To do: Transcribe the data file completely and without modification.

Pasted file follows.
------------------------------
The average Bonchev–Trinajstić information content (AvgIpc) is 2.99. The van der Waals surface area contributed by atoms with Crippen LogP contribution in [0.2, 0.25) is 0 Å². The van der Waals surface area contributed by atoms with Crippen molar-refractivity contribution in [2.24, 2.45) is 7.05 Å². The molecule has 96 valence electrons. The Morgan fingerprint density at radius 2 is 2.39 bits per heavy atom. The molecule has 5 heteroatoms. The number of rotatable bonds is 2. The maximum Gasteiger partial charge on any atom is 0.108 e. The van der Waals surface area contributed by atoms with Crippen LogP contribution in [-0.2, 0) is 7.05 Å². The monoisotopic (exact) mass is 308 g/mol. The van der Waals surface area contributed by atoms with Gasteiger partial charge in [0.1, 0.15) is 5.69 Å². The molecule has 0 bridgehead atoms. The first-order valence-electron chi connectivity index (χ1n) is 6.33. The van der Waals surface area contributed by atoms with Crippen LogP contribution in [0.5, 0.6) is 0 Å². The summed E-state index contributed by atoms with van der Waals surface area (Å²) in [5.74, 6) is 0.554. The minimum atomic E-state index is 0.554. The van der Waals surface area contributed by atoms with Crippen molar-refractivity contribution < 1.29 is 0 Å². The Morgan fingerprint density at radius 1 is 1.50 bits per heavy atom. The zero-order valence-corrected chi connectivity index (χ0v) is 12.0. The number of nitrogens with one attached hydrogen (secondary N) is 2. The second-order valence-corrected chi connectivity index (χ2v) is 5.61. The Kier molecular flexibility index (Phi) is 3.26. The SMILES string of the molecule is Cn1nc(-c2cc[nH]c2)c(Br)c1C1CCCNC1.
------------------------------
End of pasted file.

The average Bonchev–Trinajstić information content (AvgIpc) is 2.99. The van der Waals surface area contributed by atoms with Crippen LogP contribution in [0.2, 0.25) is 0 Å². The van der Waals surface area contributed by atoms with Crippen molar-refractivity contribution in [2.24, 2.45) is 7.05 Å². The molecule has 96 valence electrons. The Morgan fingerprint density at radius 2 is 2.39 bits per heavy atom. The molecule has 5 heteroatoms. The number of rotatable bonds is 2. The maximum Gasteiger partial charge on any atom is 0.108 e. The van der Waals surface area contributed by atoms with Crippen LogP contribution in [-0.2, 0) is 7.05 Å². The monoisotopic (exact) mass is 308 g/mol. The van der Waals surface area contributed by atoms with Gasteiger partial charge in [0.1, 0.15) is 5.69 Å². The molecule has 0 bridgehead atoms. The first-order valence-electron chi connectivity index (χ1n) is 6.33. The van der Waals surface area contributed by atoms with Crippen LogP contribution in [0.5, 0.6) is 0 Å². The summed E-state index contributed by atoms with van der Waals surface area (Å²) in [5.74, 6) is 0.554. The minimum atomic E-state index is 0.554. The van der Waals surface area contributed by atoms with Crippen molar-refractivity contribution < 1.29 is 0 Å². The Morgan fingerprint density at radius 1 is 1.50 bits per heavy atom. The zero-order valence-corrected chi connectivity index (χ0v) is 12.0. The number of nitrogens with one attached hydrogen (secondary N) is 2. The second-order valence-corrected chi connectivity index (χ2v) is 5.61. The Kier molecular flexibility index (Phi) is 3.26. The SMILES string of the molecule is Cn1nc(-c2cc[nH]c2)c(Br)c1C1CCCNC1.